The Malta Independent 20 March 2019, Wednesday

Joining the elephants’ graveyard

Thursday, 10 January 2019, 12:35 Last update: about 3 months ago

The first big warning came in 2017 when three large European carriers went bankrupt in quick succession: Monarch in the UK, Air Berlin and Alitalia.

The last of these is still flying with the backing of the Italian government, possibly contravening EU state aid rules, but it awaits a new buyer.

Last autumn, a number of smaller airlines collapsed. Latvia-based Primera, Cobalt of Cyprus, Germany's Azurair, Lithuania's Small Planet Airline and the Swiss Skywork all went bust.

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Two further carriers have had precarious experiences: UK regional airline Flybe, which put itself up for sale after poor results, and Iceland's Wow Air, which hastily agreed to a takeover by Icelandair only for it to fall through and a private equity buyer to step in. Norwegian also had a tough time, rebuffing takeover offers from IAG, owner of British Airways.

The pattern is unfortunately similar but it is not easy to spot those airlines which will fail. Industry analysts look out for weak balance sheets, high costs, and ageing fleets. Some seem to survive longer than anyone believes they will. Some benefit from state air, under whatever form. Others have private owners who are prepared to invest. There are a number of airlines in central or eastern Europe who haven't made money, who will never make money but are still going on because the government believes they need a national carrier for some reason.

Then the unplanned for happens: jet fuel last year was double that of the previous year; last summer's delays required passenger compensation. Many airlines took the risk of expanding, because 'being static is slowly shrinking'. In many cases it was a gamble that did not come off.

Sounds familiar? It does if you look at Air Malta in the light of these other small airlines.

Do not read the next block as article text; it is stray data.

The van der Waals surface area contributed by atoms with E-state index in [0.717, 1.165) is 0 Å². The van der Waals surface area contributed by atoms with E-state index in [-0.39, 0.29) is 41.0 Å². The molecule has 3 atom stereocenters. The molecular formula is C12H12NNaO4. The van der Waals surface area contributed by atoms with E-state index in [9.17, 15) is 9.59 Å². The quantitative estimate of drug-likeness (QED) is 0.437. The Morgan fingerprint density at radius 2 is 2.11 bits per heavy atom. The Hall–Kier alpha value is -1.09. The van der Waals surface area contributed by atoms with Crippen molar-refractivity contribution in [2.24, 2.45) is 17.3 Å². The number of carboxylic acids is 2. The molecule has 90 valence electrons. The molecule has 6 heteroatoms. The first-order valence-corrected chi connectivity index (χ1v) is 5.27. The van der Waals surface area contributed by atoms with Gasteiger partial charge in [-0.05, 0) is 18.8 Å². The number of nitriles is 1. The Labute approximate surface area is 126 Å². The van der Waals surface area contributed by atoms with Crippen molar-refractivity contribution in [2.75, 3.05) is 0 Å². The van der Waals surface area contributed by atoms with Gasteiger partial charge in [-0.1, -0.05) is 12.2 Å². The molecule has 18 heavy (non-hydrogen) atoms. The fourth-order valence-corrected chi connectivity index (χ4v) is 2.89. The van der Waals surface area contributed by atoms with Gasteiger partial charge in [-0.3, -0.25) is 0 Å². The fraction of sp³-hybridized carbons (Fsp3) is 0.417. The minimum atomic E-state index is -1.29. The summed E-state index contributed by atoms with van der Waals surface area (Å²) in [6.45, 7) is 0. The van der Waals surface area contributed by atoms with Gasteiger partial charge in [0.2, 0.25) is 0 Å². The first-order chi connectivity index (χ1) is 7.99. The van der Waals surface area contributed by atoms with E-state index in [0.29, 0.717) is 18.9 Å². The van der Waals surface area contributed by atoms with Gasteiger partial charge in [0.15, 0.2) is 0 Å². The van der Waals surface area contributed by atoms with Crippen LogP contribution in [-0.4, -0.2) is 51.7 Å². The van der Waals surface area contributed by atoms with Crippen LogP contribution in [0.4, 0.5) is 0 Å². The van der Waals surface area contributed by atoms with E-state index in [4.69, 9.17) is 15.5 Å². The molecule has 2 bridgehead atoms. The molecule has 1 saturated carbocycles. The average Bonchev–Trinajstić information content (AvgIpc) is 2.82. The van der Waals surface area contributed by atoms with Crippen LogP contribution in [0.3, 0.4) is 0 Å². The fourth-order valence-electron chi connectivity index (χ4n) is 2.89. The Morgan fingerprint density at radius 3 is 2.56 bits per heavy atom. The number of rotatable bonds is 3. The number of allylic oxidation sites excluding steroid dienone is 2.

Air Malta was comatose even before all this started. Its financials were horrible; there was a risk of having its planes impounded for non-payment of fuel. Then successive governments took a hand - the airline was whittled down until it became a 'ghost airline', it lost some of its planes, it hived off non-core business. Then this government, led by Minister Konrad Mizzi, a child of the airline we might say, went in the opposite direction: it expanded its routes, acquired more planes while its immediate predecessor had gone for a costly image revamp. The airline was supposed to break even last year but that has not been confirmed.

Along with the relaunch, the airline undertook some costly improvements: it drew up a collective agreement with the various components of the workforce, it employed people even while hiving others out, it launched routes that sometimes tallied with those of low cost carriers and it even went and plans to go beyond its former area of operations.

There are all the signs the industry is heading for a crisis, maybe a harbinger of a wider crisis just beyond the horizon. Europe's consumers have enjoyed the benefits of a booming aviation industry with the number of flights increasing and fares falling due to intense competition. The industry is reaching a cyclical peak and smaller airlines will fall more rapidly over the next two years, according to analysts.

One must also consider the volatile price of fuel, which may go up again, and, perhaps more importantly, the consolidation opportunities for the bigger airlines. Consolidation in turn might solve one problem - overcapacity, based on a belief that growth can go on for ever.

For minister Mizzi, who has characteristically taken on his shoulders the entire airline, which he micro-manages, the future months will be crucial. When the other small airlines begin to fall like flies, the Maltese expect the national airline to survive. 
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